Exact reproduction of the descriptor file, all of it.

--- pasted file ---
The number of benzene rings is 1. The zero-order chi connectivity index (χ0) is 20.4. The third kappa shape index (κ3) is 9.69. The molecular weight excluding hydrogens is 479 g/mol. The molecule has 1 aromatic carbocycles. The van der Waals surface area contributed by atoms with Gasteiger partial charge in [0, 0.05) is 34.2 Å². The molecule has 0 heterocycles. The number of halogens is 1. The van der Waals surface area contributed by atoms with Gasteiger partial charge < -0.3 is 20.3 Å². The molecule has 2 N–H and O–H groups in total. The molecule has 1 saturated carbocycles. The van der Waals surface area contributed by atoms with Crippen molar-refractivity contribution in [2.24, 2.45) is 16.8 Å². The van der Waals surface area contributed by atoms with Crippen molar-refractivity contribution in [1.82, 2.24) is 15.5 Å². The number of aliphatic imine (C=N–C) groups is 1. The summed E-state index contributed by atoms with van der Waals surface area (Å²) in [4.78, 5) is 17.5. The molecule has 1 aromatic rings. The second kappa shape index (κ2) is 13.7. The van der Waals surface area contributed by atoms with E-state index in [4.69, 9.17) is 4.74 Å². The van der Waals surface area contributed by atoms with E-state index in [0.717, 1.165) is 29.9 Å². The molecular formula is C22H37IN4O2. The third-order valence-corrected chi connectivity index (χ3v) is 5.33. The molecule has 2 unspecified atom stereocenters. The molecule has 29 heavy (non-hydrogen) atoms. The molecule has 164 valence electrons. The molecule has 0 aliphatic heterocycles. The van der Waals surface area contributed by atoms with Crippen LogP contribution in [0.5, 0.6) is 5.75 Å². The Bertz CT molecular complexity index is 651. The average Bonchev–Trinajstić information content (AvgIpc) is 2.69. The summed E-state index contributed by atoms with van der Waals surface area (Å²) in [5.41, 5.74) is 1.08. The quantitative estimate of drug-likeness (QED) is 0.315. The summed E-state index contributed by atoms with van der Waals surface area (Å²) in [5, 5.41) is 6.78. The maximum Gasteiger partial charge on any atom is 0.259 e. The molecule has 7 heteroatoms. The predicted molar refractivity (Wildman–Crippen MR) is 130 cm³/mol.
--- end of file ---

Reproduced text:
The number of benzene rings is 1. The zero-order chi connectivity index (χ0) is 20.4. The third kappa shape index (κ3) is 9.69. The molecular weight excluding hydrogens is 479 g/mol. The molecule has 1 aromatic carbocycles. The van der Waals surface area contributed by atoms with Gasteiger partial charge in [0, 0.05) is 34.2 Å². The molecule has 0 heterocycles. The number of halogens is 1. The van der Waals surface area contributed by atoms with Gasteiger partial charge < -0.3 is 20.3 Å². The molecule has 2 N–H and O–H groups in total. The molecule has 1 saturated carbocycles. The van der Waals surface area contributed by atoms with Crippen molar-refractivity contribution in [2.24, 2.45) is 16.8 Å². The van der Waals surface area contributed by atoms with Crippen molar-refractivity contribution in [1.82, 2.24) is 15.5 Å². The number of aliphatic imine (C=N–C) groups is 1. The summed E-state index contributed by atoms with van der Waals surface area (Å²) in [4.78, 5) is 17.5. The molecule has 1 aromatic rings. The second kappa shape index (κ2) is 13.7. The van der Waals surface area contributed by atoms with E-state index in [4.69, 9.17) is 4.74 Å². The van der Waals surface area contributed by atoms with E-state index in [0.717, 1.165) is 29.9 Å². The molecular formula is C22H37IN4O2. The third-order valence-corrected chi connectivity index (χ3v) is 5.33. The molecule has 2 unspecified atom stereocenters. The molecule has 29 heavy (non-hydrogen) atoms. The molecule has 164 valence electrons. The molecule has 0 aliphatic heterocycles. The van der Waals surface area contributed by atoms with Crippen LogP contribution in [0.5, 0.6) is 5.75 Å². The Bertz CT molecular complexity index is 651. The average Bonchev–Trinajstić information content (AvgIpc) is 2.69. The summed E-state index contributed by atoms with van der Waals surface area (Å²) in [5.41, 5.74) is 1.08. The quantitative estimate of drug-likeness (QED) is 0.315. The summed E-state index contributed by atoms with van der Waals surface area (Å²) in [5, 5.41) is 6.78. The maximum Gasteiger partial charge on any atom is 0.259 e. The molecule has 7 heteroatoms. The predicted molar refractivity (Wildman–Crippen MR) is 130 cm³/mol.